Comparative sensitivity of Trichophyton and Aspergillus conidia to inactivation by violet-blue light exposure

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Abstract

The objective of this paper was to investigate the use of 405 nm light for inhibiting the growth of selected species of dermatophytic and saprophytic fungi. The increasing incidence and resilience of dermatophytic fungal infections is a major issue, and alternative treatment methods are being sought. The sensitivity of the dermatophytic fungi Trichophyton rubrum and Trichophyton mentagrophytes to 405 nm violet-blue light exposure was investigated, and the results compared with those obtained with the saprophytic fungus Aspergillus niger. Microconidia of T. rubrum and T. mentagrophytes and conidia of A. niger were seeded onto Sabauroud dextrose agar plates and irradiated with 405 nm light from an indium-gallium-nitride 99-DIE light-emitting diode (LED) array and the extent of inhibition was measured. Germination of the microconidia of the Trichophyton species was completely inhibited using an irradiance of 35 mW/cm2 for 4 h (dose of 504 J/cm2). Results: A. niger conidia showed greater resistance, and colonial growth developed after light exposure. In liquid suspension tests, 405 nm light dose levels of 360, 720, and 1440 J/cm2 resulted in complete inactivation of T. rubrum microconidia, whereas A. niger showed greater resistance, and at the highest dose level applied (1440 J/cm2 ) although A niger hyphae were completely inactivated, only a 3-log10 reduction of a 5-log10 conidial suspension was achieved. The study results demonstrate the relatively high sensitivity of Trichophyton microconidia to 405 nm violet-blue light, and this is may be of potential interest regarding the control and treatment of dermatophyte infections.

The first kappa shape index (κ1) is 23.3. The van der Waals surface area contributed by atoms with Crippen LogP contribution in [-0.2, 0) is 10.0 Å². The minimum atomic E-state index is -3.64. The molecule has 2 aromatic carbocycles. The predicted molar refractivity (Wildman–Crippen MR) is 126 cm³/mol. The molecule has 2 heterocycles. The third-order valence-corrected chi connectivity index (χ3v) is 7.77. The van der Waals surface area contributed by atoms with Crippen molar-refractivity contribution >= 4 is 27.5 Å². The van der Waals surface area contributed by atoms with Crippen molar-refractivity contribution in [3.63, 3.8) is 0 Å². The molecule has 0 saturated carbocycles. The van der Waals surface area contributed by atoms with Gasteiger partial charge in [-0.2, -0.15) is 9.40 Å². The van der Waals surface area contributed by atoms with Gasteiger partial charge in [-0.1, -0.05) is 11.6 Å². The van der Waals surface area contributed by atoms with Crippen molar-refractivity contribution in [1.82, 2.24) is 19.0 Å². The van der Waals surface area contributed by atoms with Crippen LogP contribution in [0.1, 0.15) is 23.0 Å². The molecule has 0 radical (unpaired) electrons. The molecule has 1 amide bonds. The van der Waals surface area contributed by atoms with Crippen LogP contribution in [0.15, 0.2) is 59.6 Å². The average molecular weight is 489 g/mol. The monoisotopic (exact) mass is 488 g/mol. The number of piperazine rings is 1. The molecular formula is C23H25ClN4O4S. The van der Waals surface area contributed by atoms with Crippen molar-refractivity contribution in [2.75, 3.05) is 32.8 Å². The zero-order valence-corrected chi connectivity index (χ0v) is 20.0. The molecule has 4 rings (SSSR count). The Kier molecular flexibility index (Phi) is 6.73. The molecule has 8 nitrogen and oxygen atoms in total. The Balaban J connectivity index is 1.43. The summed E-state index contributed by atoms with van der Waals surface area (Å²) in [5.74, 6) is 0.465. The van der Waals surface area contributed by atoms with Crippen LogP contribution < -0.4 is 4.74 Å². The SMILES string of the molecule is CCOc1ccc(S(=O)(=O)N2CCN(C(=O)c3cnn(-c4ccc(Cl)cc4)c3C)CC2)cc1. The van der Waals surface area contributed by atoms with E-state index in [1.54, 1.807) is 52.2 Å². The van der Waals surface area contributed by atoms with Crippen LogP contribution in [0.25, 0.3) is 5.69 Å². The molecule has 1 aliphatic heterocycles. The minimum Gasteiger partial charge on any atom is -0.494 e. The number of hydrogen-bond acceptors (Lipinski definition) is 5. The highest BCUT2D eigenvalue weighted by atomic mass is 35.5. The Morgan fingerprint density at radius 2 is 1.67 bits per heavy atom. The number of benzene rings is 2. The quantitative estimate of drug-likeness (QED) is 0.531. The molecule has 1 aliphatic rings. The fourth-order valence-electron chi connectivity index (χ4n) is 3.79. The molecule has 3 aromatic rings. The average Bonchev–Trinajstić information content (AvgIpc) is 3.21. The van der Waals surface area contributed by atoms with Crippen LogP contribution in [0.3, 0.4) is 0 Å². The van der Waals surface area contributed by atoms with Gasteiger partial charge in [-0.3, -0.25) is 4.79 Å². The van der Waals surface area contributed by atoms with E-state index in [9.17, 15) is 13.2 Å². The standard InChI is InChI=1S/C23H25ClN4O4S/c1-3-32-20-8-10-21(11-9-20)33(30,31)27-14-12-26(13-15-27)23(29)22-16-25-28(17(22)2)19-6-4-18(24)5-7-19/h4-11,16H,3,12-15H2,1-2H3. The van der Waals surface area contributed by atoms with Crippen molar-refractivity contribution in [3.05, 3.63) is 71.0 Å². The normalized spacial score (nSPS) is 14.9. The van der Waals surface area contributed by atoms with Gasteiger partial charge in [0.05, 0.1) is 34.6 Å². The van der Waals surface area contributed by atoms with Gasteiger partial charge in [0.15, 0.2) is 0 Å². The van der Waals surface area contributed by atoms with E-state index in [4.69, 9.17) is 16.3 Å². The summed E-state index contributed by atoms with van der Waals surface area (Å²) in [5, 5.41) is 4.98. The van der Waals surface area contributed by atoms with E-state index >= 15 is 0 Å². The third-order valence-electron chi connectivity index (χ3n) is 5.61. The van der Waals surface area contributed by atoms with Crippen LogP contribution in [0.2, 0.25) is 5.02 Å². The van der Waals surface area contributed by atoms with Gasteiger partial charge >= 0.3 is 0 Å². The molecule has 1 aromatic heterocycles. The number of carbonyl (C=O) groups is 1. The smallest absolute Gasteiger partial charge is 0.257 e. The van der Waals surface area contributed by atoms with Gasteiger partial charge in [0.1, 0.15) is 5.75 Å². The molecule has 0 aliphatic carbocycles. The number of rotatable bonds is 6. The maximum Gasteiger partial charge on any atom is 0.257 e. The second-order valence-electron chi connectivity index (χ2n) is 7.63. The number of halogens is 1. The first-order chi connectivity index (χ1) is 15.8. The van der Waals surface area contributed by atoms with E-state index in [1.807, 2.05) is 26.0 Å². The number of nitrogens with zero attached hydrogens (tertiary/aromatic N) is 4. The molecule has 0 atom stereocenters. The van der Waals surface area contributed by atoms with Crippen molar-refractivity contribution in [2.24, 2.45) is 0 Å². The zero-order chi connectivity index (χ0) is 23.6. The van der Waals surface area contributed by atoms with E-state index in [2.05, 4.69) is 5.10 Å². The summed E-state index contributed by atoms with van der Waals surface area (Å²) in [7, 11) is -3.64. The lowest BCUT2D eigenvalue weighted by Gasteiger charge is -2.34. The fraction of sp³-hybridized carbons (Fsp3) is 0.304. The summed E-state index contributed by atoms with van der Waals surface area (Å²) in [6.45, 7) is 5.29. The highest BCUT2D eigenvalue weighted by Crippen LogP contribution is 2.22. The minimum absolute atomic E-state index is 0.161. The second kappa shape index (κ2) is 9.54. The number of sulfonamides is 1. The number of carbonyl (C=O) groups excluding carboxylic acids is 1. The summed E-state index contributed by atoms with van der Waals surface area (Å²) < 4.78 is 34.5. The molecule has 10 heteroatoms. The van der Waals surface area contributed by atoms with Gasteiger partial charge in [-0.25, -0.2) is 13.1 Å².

LanguageEnglish
Pages36-41
Number of pages6
JournalPhotomedicine and Laser Surgery
Volume34
Issue number1
Early online date23 Nov 2015
DOIs
Publication statusPublished - 11 Jan 2016

Fingerprint

Viola
Trichophyton
Fungal Spores
Aspergillus
Aspergillus niger
Light
Fungi
Suspensions
Dextrose
Gallium nitride
Niger
Arthrodermataceae
Hyphae
Mycoses
Indium
Dosimetry
Light emitting diodes
Growth
Germination